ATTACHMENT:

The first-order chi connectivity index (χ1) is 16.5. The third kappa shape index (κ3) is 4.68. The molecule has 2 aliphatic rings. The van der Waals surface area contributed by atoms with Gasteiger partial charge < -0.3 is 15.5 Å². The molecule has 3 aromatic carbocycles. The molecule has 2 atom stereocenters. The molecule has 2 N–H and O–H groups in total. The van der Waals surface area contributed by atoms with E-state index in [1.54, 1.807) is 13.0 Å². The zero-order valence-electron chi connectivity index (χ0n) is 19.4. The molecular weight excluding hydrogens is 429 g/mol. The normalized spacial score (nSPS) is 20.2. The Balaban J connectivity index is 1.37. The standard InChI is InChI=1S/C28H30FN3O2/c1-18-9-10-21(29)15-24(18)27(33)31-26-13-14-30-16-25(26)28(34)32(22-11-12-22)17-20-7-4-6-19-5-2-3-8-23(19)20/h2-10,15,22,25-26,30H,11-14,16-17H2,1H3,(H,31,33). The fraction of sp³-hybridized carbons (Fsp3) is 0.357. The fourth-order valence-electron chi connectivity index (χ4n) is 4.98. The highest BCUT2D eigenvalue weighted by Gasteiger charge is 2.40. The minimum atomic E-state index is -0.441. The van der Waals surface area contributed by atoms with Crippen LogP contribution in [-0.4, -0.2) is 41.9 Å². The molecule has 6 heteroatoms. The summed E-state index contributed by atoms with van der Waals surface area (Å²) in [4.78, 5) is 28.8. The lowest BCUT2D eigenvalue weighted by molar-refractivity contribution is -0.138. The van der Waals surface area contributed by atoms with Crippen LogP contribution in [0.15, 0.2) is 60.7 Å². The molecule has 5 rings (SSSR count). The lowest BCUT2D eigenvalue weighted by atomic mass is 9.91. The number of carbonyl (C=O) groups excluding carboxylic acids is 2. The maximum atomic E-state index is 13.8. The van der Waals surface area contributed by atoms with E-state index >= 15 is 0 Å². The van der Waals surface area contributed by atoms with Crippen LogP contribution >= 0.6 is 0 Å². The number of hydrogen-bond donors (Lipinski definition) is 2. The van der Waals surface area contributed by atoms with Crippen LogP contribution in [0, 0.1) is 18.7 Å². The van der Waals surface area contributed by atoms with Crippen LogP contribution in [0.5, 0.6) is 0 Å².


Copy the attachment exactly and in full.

The first-order chi connectivity index (χ1) is 16.5. The third kappa shape index (κ3) is 4.68. The molecule has 2 aliphatic rings. The van der Waals surface area contributed by atoms with Gasteiger partial charge < -0.3 is 15.5 Å². The molecule has 3 aromatic carbocycles. The molecule has 2 atom stereocenters. The molecule has 2 N–H and O–H groups in total. The van der Waals surface area contributed by atoms with E-state index in [1.54, 1.807) is 13.0 Å². The zero-order valence-electron chi connectivity index (χ0n) is 19.4. The molecular weight excluding hydrogens is 429 g/mol. The normalized spacial score (nSPS) is 20.2. The Balaban J connectivity index is 1.37. The standard InChI is InChI=1S/C28H30FN3O2/c1-18-9-10-21(29)15-24(18)27(33)31-26-13-14-30-16-25(26)28(34)32(22-11-12-22)17-20-7-4-6-19-5-2-3-8-23(19)20/h2-10,15,22,25-26,30H,11-14,16-17H2,1H3,(H,31,33). The fraction of sp³-hybridized carbons (Fsp3) is 0.357. The fourth-order valence-electron chi connectivity index (χ4n) is 4.98. The highest BCUT2D eigenvalue weighted by Gasteiger charge is 2.40. The minimum atomic E-state index is -0.441. The van der Waals surface area contributed by atoms with Crippen LogP contribution in [-0.4, -0.2) is 41.9 Å². The molecule has 6 heteroatoms. The summed E-state index contributed by atoms with van der Waals surface area (Å²) in [4.78, 5) is 28.8. The lowest BCUT2D eigenvalue weighted by molar-refractivity contribution is -0.138. The van der Waals surface area contributed by atoms with Crippen LogP contribution in [0.15, 0.2) is 60.7 Å². The molecule has 5 rings (SSSR count). The lowest BCUT2D eigenvalue weighted by atomic mass is 9.91. The number of carbonyl (C=O) groups excluding carboxylic acids is 2. The maximum atomic E-state index is 13.8. The van der Waals surface area contributed by atoms with E-state index >= 15 is 0 Å². The van der Waals surface area contributed by atoms with Crippen LogP contribution >= 0.6 is 0 Å². The number of hydrogen-bond donors (Lipinski definition) is 2. The van der Waals surface area contributed by atoms with Crippen LogP contribution in [0, 0.1) is 18.7 Å². The van der Waals surface area contributed by atoms with Crippen LogP contribution in [0.5, 0.6) is 0 Å².